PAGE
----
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Democracies Are Not “Backsliding”

With a democratic recession underway in many countries, one now commonly hears talk of democratic “backsliding” on a global scale. But not only is that term misleading; it also breeds fatalism, diverting our attention from potential paths out of the new authoritarianism.

PRINCETON – It seems that 2023 will be another dismal year for democracy. There have been several coups in Africa. Tunisia – long touted as the Arab Spring’s one democratic success story – has seen the consolidation of an authoritarian (and xenophobic) regime. And Donald Trump appears on course to secure the Republican nomination for the 2024 US presidential election.

How we describe such developments matters. After all, words have consequences. Unfortunately, some of the language used to analyze the global democratic recession is having precisely the wrong effect. The term “backsliding” – which has contributed to a curious passivity among pro-democracy forces – is a case in point.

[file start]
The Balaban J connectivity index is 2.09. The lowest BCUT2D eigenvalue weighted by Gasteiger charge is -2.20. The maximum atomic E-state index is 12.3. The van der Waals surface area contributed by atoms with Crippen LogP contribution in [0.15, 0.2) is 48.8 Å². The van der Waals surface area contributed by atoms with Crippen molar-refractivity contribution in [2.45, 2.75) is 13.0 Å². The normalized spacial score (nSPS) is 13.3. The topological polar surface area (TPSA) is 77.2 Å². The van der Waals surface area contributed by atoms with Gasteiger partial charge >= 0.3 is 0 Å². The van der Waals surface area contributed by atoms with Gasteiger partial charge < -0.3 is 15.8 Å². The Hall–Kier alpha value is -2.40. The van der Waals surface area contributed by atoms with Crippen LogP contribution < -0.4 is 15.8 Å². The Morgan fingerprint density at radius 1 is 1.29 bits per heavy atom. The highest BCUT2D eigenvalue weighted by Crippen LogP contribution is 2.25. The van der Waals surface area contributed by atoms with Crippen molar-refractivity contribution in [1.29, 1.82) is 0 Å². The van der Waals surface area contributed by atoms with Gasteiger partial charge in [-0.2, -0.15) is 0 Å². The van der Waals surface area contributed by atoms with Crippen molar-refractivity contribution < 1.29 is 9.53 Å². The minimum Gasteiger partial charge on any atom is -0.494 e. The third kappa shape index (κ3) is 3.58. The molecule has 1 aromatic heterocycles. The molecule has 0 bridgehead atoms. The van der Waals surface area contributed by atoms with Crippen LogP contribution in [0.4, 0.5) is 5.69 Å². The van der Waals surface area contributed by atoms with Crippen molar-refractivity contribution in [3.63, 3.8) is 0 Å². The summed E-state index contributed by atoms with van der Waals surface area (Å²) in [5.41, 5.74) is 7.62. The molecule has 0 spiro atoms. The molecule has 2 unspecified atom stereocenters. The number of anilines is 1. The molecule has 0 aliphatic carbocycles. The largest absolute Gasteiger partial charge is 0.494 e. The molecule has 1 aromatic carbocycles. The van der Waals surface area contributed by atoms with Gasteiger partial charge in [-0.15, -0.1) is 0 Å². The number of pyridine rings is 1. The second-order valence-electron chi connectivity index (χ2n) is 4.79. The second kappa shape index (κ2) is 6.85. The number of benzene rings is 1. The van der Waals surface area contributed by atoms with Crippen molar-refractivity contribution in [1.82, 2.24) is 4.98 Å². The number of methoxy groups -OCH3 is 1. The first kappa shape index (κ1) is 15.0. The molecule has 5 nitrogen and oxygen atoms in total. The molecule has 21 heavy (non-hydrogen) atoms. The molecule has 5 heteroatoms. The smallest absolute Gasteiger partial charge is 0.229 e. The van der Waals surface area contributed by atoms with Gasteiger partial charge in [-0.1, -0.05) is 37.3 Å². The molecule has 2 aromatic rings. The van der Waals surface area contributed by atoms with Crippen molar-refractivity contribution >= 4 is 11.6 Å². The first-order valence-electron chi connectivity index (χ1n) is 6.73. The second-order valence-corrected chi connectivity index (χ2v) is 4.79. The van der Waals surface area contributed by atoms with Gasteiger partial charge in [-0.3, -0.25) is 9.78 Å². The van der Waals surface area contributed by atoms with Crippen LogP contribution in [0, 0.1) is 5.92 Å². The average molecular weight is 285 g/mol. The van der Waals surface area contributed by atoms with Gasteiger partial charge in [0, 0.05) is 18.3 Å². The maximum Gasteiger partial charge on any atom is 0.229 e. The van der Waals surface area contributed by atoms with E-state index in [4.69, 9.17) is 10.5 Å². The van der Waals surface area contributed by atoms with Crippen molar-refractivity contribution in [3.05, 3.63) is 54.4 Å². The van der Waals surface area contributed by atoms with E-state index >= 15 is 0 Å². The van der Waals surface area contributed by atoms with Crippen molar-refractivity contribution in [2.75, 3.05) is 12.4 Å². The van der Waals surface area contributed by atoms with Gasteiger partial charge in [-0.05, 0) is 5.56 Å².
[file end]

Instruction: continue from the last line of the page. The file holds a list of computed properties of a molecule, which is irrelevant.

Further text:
The world is not moving “back” toward some regimes familiar from the past, nor even toward dynamics and circumstances that we have seen before and can easily comprehend. The conventional wisdom has long been that, while democracies make mistakes, they also learn from those missteps and adjust accordingly – a feature that sets them apart from all other political systems. But authoritarians have now shown that they, too, can adapt, learning from their own mistakes, those of their antecedents, and their peers.